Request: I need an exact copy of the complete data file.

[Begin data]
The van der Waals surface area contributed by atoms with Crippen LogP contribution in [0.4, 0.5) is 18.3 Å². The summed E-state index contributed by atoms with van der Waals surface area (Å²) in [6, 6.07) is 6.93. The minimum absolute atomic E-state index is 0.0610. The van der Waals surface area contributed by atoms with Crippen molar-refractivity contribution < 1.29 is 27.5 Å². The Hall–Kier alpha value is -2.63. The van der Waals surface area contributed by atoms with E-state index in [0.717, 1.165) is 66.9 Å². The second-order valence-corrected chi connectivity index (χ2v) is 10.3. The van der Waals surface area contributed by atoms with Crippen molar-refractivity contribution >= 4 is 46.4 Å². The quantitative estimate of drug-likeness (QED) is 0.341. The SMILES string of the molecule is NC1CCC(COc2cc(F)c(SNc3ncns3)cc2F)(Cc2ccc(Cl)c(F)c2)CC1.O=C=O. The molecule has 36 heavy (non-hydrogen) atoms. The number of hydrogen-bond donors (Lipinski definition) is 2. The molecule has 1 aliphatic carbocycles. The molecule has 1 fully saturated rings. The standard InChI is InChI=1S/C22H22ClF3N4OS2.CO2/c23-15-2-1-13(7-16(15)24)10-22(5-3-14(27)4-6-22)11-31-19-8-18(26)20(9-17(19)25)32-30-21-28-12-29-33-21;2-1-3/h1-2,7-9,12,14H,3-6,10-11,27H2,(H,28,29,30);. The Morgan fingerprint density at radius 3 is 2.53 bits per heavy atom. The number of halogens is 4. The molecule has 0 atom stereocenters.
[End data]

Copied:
The van der Waals surface area contributed by atoms with Crippen LogP contribution in [0.4, 0.5) is 18.3 Å². The summed E-state index contributed by atoms with van der Waals surface area (Å²) in [6, 6.07) is 6.93. The minimum absolute atomic E-state index is 0.0610. The van der Waals surface area contributed by atoms with Crippen molar-refractivity contribution < 1.29 is 27.5 Å². The Hall–Kier alpha value is -2.63. The van der Waals surface area contributed by atoms with E-state index in [0.717, 1.165) is 66.9 Å². The second-order valence-corrected chi connectivity index (χ2v) is 10.3. The van der Waals surface area contributed by atoms with Crippen molar-refractivity contribution >= 4 is 46.4 Å². The quantitative estimate of drug-likeness (QED) is 0.341. The SMILES string of the molecule is NC1CCC(COc2cc(F)c(SNc3ncns3)cc2F)(Cc2ccc(Cl)c(F)c2)CC1.O=C=O. The molecule has 36 heavy (non-hydrogen) atoms. The number of hydrogen-bond donors (Lipinski definition) is 2. The molecule has 1 aliphatic carbocycles. The molecule has 1 fully saturated rings. The standard InChI is InChI=1S/C22H22ClF3N4OS2.CO2/c23-15-2-1-13(7-16(15)24)10-22(5-3-14(27)4-6-22)11-31-19-8-18(26)20(9-17(19)25)32-30-21-28-12-29-33-21;2-1-3/h1-2,7-9,12,14H,3-6,10-11,27H2,(H,28,29,30);. The Morgan fingerprint density at radius 3 is 2.53 bits per heavy atom. The number of halogens is 4. The molecule has 0 atom stereocenters.